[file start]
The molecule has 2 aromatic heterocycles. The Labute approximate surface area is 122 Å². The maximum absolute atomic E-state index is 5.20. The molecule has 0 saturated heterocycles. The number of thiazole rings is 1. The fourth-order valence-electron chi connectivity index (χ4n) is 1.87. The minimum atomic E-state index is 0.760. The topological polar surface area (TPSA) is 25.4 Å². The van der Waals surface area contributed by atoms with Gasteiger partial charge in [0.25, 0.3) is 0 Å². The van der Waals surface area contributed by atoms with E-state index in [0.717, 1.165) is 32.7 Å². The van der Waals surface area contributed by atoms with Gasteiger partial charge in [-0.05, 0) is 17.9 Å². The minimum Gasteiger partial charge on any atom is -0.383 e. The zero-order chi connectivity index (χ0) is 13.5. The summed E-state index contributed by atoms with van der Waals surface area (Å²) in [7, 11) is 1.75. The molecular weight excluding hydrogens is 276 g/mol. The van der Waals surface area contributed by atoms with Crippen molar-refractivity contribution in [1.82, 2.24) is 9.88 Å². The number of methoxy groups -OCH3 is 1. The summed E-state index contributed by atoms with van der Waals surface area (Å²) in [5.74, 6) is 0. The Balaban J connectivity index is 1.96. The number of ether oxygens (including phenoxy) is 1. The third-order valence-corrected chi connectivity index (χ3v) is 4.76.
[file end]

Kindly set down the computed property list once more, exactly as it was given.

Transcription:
The molecule has 2 aromatic heterocycles. The Labute approximate surface area is 122 Å². The maximum absolute atomic E-state index is 5.20. The molecule has 0 saturated heterocycles. The number of thiazole rings is 1. The fourth-order valence-electron chi connectivity index (χ4n) is 1.87. The minimum atomic E-state index is 0.760. The topological polar surface area (TPSA) is 25.4 Å². The van der Waals surface area contributed by atoms with Gasteiger partial charge in [0.25, 0.3) is 0 Å². The van der Waals surface area contributed by atoms with E-state index in [0.717, 1.165) is 32.7 Å². The van der Waals surface area contributed by atoms with Gasteiger partial charge in [-0.05, 0) is 17.9 Å². The minimum Gasteiger partial charge on any atom is -0.383 e. The zero-order chi connectivity index (χ0) is 13.5. The summed E-state index contributed by atoms with van der Waals surface area (Å²) in [7, 11) is 1.75. The molecular weight excluding hydrogens is 276 g/mol. The van der Waals surface area contributed by atoms with Crippen molar-refractivity contribution in [1.82, 2.24) is 9.88 Å². The number of methoxy groups -OCH3 is 1. The summed E-state index contributed by atoms with van der Waals surface area (Å²) in [5.74, 6) is 0. The Balaban J connectivity index is 1.96. The number of ether oxygens (including phenoxy) is 1. The third-order valence-corrected chi connectivity index (χ3v) is 4.76.